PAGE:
The travelling magnetic wave of a linear induction motor induces eddy currents in a
secondary circuit (usually a sheet consisting at least partly of a non-magnetic metal, often
aluminium), which cause the unrestrained member to move linearly in the direction of the
travelling wave. A linear motor can also transport ferromagnetic powder, although this
travels in the opposite direction to the travelling magnetic field. The motion is therefore
due to a mechanism other than the eddy currents flowing in the sheet secondary.
Expressions for the forces acting on an iron particle due to a travelling magnetic field are
derived in the thesis. Preliminary experiments support the assumptions made in the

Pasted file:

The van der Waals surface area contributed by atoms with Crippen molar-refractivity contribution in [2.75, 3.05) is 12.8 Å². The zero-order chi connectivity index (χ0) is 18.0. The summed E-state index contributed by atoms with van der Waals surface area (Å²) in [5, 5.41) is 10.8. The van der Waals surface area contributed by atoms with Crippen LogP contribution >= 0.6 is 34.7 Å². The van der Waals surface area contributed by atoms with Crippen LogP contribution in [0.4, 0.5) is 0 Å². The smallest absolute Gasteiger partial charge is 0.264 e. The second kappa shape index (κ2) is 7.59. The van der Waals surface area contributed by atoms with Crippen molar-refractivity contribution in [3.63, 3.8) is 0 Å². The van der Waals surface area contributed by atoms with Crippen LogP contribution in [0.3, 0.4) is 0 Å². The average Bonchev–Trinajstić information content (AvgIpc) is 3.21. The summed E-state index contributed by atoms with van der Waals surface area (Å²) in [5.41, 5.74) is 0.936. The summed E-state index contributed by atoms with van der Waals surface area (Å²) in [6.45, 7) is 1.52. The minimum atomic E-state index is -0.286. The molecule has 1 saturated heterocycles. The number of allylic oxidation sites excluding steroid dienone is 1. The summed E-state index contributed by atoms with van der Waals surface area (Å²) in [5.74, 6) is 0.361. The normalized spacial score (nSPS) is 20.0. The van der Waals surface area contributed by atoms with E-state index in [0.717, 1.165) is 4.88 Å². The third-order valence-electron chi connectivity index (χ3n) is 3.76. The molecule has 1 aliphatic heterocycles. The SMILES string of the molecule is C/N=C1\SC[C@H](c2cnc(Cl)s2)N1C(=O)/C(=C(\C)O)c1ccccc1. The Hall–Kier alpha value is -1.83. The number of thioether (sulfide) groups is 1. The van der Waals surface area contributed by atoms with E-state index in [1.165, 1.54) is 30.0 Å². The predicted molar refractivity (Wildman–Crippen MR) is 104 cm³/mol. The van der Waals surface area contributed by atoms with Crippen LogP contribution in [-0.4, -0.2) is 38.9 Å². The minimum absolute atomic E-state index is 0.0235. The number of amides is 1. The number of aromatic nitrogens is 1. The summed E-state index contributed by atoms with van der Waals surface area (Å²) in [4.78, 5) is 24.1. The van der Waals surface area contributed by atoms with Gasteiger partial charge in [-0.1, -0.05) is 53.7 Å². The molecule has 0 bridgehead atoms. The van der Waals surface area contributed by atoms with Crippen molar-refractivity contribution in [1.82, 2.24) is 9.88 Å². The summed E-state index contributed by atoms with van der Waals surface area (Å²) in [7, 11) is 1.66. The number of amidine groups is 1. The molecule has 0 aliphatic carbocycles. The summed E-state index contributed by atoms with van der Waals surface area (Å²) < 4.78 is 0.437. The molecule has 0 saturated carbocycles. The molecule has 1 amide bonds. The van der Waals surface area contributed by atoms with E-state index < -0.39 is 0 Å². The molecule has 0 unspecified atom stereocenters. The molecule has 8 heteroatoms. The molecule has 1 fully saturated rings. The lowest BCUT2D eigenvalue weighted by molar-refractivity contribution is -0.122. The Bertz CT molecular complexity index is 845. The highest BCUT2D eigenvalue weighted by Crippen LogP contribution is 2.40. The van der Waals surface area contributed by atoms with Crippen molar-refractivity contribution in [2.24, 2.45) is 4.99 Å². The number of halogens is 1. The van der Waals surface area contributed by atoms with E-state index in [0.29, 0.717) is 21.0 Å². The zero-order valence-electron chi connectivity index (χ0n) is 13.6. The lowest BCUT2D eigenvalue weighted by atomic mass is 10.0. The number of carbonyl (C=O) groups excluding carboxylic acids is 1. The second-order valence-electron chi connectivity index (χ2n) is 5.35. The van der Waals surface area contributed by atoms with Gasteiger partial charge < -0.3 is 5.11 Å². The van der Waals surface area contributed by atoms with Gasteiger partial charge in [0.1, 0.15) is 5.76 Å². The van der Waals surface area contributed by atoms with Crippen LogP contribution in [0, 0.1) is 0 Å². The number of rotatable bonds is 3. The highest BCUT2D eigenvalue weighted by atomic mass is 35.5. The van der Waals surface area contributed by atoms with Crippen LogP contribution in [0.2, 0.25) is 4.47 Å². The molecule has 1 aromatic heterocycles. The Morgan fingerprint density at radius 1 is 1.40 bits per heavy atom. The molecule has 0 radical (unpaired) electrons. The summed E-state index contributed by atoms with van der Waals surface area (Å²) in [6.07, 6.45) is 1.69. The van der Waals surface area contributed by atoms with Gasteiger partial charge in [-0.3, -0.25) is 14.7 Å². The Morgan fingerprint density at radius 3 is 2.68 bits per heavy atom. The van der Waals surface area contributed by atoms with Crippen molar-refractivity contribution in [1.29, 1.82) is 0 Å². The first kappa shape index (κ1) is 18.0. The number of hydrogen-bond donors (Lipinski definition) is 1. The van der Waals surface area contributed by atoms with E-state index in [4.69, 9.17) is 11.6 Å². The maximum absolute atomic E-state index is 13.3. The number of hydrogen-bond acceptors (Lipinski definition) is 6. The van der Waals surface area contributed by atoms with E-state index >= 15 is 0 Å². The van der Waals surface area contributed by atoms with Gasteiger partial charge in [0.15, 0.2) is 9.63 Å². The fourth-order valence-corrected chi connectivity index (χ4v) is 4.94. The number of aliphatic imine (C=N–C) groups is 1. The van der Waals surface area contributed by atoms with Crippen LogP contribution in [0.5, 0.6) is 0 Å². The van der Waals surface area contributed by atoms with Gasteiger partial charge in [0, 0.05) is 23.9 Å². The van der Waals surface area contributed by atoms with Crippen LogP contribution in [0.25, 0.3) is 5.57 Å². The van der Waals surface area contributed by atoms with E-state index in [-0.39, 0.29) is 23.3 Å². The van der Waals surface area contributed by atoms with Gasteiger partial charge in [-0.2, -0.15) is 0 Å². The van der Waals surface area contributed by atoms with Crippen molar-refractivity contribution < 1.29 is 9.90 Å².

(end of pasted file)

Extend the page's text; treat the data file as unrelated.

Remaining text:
derivations of the force expressions and lead to the formation of an hypothesis. This is
shown to be capable of predicting both linear and rotational particle speeds and, with
greater accuracy, the distance travelled and the rotation experienced by the particles.
Experiments conducted on tubular and transverse flux motors have enabled different linear
motors to be identified as suitable for a number of powder transportation applications.
The results obtained show also the importance of large flux density values, the tangential
to normal flux density ratio and large pole-pitch winding arrangements, with the latter
lending support to the original hypothesis.
The results of a finite element investigation of the tubular motor did not closely agree with
the results from the experimental motor although similar trends were evident. Flux
density values within particles were found to be considerably greater than those outside,
as assumed in the hypothesis.
A Doctoral Thesis. Submitted in partial fulfillment of the requirements for the award of Doctor of Philosophy of Loughborough University.